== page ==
Some of the most highly-abused and addictive substances—alcohol, tobacco and prescription pills—are all legal and regulated.
Spring Hill, FL (PRWEB) April 21, 2014
Marijuana legalization has prompted heated debates among policymakers and the public alike, with some questioning whether the drug’s increased availability would influence its already rampant use among teens. While the potential impact of marijuana legalization on teen use was previously unclear, a new study has affirmed that the legalization of marijuana would prompt an increase in its use among high school students who would otherwise be unlikely to use the drug (1). Florida drug treatment center Suncoast Rehabilitation Center says that the legalization of recreational marijuana has created a society in which drug use is viewed nonchalantly by young adults—a trend largely to blame for the expected increase in marijuana’s use among teens.
According to recently published data from the Monitoring the Future survey, which is a nationally representative survey of students in grades 8, 10 and 12, a reported 10 percent of high school students who would otherwise be at low risk for habitual pot smoking say that they would use marijuana if it were legal. “Low risk” was defined by the researchers as kids who don’t smoke cigarettes, have strong religious beliefs, and have non-marijuana-smoking friends. The study also found that:
●Among high school seniors, there would be a 5.6 percent increase in lifetime pot use prevalence. Since 45.6 percent of seniors admitted to smoking marijuana in the study, this suggests that legalization would increase the number to 51.2 percent (1).
The increasing emphasis being placed on marijuana use—both medical and recreational—is unwittingly guiding teens to believe that marijuana isn’t damaging to their long-term health, per Tammy Strickling, Suncoast Executive Director. But recent studies have found a definitive link between marijuana use and mental capabilities—youth with poor academic results were more than four times more likely to have used marijuana in the past year than youth averaging higher grades. In addition, marijuana use is also associated with lower grades and a decreased chance of graduating from school (2).
“Young adults are heavily influenced by what they see in their surroundings. The more we reduce perception of harm and increase acceptability by legalizing marijuana, the higher the likelihood of increased use among teenagers who believe that marijuana use poses no health threat,” said Strickling. “Some of the most highly-abused and addictive substances—alcohol, tobacco and prescription pills—are all legal and regulated.”
Marijuana legalization has led some experts to voice concerns about its potential unforeseen consequences. Dr. Stephen Ross, Director of Addiction Psychiatry at NYU Tisch Hospital in New York, commented that he was worried because trends until a few years ago had been showing a decline in teen marijuana use; but as more states began legalizing pot, fewer people believed that there are risks in using, and marijuana use has increased over the last few years (3)—particularly among teens, for whom frequent marijuana use has increased by 80 percent (4).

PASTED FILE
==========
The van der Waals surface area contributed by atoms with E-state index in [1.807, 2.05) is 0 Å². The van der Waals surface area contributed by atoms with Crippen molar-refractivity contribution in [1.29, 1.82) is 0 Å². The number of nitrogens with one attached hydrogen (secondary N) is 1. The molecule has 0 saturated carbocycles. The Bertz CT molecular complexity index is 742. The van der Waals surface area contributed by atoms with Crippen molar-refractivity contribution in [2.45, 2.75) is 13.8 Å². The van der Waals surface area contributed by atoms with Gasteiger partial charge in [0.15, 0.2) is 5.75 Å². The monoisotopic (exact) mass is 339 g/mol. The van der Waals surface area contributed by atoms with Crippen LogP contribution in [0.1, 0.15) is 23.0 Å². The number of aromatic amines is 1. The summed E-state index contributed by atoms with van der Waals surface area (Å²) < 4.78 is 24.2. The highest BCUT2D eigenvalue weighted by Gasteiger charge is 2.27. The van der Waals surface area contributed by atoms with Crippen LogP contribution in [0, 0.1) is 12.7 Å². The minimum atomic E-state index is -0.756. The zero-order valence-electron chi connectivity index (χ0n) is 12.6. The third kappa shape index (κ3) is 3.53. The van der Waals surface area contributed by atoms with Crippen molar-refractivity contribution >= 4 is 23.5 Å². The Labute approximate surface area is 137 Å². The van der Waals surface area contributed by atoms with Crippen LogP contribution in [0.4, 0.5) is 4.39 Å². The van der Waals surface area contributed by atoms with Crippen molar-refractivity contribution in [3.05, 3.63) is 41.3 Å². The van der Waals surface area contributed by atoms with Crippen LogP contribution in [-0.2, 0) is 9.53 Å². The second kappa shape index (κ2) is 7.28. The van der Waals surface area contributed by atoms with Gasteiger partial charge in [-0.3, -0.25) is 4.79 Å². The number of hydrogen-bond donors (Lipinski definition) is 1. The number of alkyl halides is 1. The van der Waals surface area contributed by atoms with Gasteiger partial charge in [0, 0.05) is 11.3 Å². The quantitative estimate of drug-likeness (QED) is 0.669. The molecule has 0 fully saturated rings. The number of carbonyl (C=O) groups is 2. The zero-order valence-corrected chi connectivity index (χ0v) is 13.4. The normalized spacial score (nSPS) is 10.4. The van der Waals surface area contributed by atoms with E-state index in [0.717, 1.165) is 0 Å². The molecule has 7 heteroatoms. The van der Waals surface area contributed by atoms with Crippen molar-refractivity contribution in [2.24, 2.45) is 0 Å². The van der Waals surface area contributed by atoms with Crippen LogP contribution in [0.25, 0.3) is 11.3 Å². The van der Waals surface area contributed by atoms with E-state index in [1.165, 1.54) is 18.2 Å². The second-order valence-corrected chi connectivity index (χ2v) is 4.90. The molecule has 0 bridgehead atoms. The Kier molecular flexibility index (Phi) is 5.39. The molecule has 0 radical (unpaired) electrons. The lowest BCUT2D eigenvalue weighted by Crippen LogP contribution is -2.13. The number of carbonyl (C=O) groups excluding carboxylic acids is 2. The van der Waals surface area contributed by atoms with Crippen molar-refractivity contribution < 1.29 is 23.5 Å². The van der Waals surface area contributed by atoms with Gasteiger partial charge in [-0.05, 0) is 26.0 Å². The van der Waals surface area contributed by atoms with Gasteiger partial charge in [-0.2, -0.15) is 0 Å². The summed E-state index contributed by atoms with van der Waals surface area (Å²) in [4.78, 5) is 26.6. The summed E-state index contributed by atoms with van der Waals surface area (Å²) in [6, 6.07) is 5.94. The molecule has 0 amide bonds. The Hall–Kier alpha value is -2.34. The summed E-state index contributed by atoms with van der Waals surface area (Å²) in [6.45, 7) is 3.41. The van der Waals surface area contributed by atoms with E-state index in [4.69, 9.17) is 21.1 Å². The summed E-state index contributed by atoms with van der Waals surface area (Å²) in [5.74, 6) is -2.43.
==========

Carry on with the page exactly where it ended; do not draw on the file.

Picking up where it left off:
Strickling maintains that the key to reducing the likelihood of teen drug use is by limiting, rather than increasing, access to drugs such as marijuana. Furthermore, public education on behalf of parents and teens about the potential dangers of drug abuse is critical. Stickling suggests that parents speak openly with their children about the dangers of drug abuse, and set clear standards for what is expected of their children’s behavior with regard to drugs and alcohol.
Suncoast enables its clients to take the first step in conquering addiction and reclaiming their lives from drugs. Suncoast’s medical team designs treatment programs to physically address the malnutrition created by substance abuse, and the Suncoast counseling team tailors client therapy to help provide insight into the past—all intended to help addicts confront life better, and without reverting to drugs.
To learn more about the Suncoast Rehabilitation Center and its rehabilitation programs, call 1-800-511-9403 or visit http://www.suncoastrehabcenter.com.
About Suncoast Rehab Center:
Located in Spring Hill, Florida, Suncoast Rehab Center provides long-term residential treatment, intensive sauna detoxification, life skills and cognitive therapy and counseling. Suncoast is licensed by the Florida Department of Children and Families, and was recently awarded a 100% inspection score for the fourth year in a row. Suncoast has a mission to educate youth and adults about drugs and their dangers, with the aim of preventing future drug use and abuse. Suncoast handles the physical deficiencies, weakness and problems created through drug use, without the use of additional drugs. Clients are helped to uncover the issues that led to their drug use through counseling, therapy and life skills that put the clients back in control of their lives and their future. Suncoast’s purpose in drug rehabilitation is to heal the whole person and give the person tools and education to remain drug–free. For more information, visit http://www.suncoastrehabcenter.com.
1.“Study: Legal Weed Encourages Teens to Smoke Pot.” Seattle.cbslocal.com. CBS Seattle, 26 Feb. 2014. Web. 27 Mar. 2014. seattle.cbslocal.com/2014/02/26/study-legal-weed-encourages-teens-to-smoke-pot/.
2.“Marijuana & Public Health.” Learnaboutsam.com. N.p., n.d. Web. 11 Feb. 2014. learnaboutsam.com/public-health/#_ftn28.
3.Castillo, Michelle. “Will Legalization Lead to More Teens Smoking Pot?” Cbsnews.com. N.p., 26 Feb. 2014. Web. 1 Apr. 2014. cbsnews.com/news/marijuana-legalization-may-lead-more-teens-to-smoke-pot/.
4.“Report: Frequent Marijuana Smoking up 80 Percent among Teens.” Cbsnews.com. N.p., 27 Aug. 2012. Web. 1 Apr. 2014. cbsnews.com/news/report-frequent-marijuana-smoking-up-80-percent-among-teens/.